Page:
International Girls in ICT Day, organized by the ITU, is an annual event held on the fourth Thursday of every April. This global event aims to raise awareness and highlight the need to empower and encourage girls and young women to consider studies and careers in Information and Communication Technologies (ICTs).
There is a massive gender divide around the numbers of women in tech: women only hold around 17% of jobs in tech companies globally, with numbers of women particularly low at the tech giants like Apple and Microsoft, but also much more exacerbated in emerging markets in parts of Africa and Asia.
There are a number of reasons for this, often related to social norms and education, with fewer girls studying STEM subjects at school, and this is an area dear to Panoply Digital’s heart. Two of us are gender and ICT specialists, and we have taken part in many Girls in ICT events over the years. This year, Panoply Digital’s own Ronda Zelezny-Green was on an expert panel for a Twitter debate, hosted by Oxfam and the ITU to discuss how to level the playing field for girls in technology. It was a lively and well-followed debate, with fascinating insights from panellists and contributors alike.
Some of the key suggestions that Ronda made for getting more women into tech included:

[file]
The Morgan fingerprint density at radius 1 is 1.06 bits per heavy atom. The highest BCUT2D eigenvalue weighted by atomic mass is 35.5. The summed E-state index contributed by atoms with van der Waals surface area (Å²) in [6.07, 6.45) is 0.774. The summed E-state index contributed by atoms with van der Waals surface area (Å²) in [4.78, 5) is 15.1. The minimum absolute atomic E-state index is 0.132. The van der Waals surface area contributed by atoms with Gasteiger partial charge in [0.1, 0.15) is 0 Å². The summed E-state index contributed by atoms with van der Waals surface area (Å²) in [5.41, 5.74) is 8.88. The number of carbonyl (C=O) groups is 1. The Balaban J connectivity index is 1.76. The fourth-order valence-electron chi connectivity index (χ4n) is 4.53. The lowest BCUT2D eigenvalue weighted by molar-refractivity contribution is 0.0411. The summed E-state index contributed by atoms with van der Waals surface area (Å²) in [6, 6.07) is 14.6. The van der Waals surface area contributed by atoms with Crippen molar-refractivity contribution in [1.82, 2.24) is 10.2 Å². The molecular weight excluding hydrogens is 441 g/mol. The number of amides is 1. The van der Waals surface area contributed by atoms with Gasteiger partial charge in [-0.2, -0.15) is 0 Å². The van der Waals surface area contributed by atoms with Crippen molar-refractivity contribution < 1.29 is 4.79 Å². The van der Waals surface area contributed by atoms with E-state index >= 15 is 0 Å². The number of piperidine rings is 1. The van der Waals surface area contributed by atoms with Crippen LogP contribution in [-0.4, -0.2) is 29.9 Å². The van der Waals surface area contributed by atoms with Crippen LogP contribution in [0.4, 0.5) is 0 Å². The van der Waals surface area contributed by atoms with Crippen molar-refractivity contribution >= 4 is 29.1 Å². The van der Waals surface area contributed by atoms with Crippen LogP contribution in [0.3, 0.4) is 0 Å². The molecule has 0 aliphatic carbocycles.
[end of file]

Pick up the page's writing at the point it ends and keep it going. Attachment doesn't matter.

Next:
- Having more role models
We need to have more positive female role models, and make women who work in tech more visible. We can do this through mentoring, through marketing and through publicly spotlighting successful women.
- It’s not just about coding
Jobs in the tech industry don’t have to be just about tech and girls don’t have to have tech skills or just be about the coding - there are also jobs in marketing, design, UX and other non-traditional tech roles. But that message needs to be more clearly expressed to girls and we need to be more open about this.
- No more pink
Girls in ICT initiatives don’t have to be pink to appeal to girls - we’ve written a previous blog about this. Using pink is gender stereotyping and sends a very strong, wrong, message.
- Time is an issue
Ronda’s research has shown that one of the biggest barriers to getting women into ICT is time. Women are much more time-poor than men because of unpaid care duties, for example, but it’s also one of the least-discussed barriers.
To learn more and to follow the Twitter chat in its entirely, follow the #GirlsinICT hashtag on Twitter.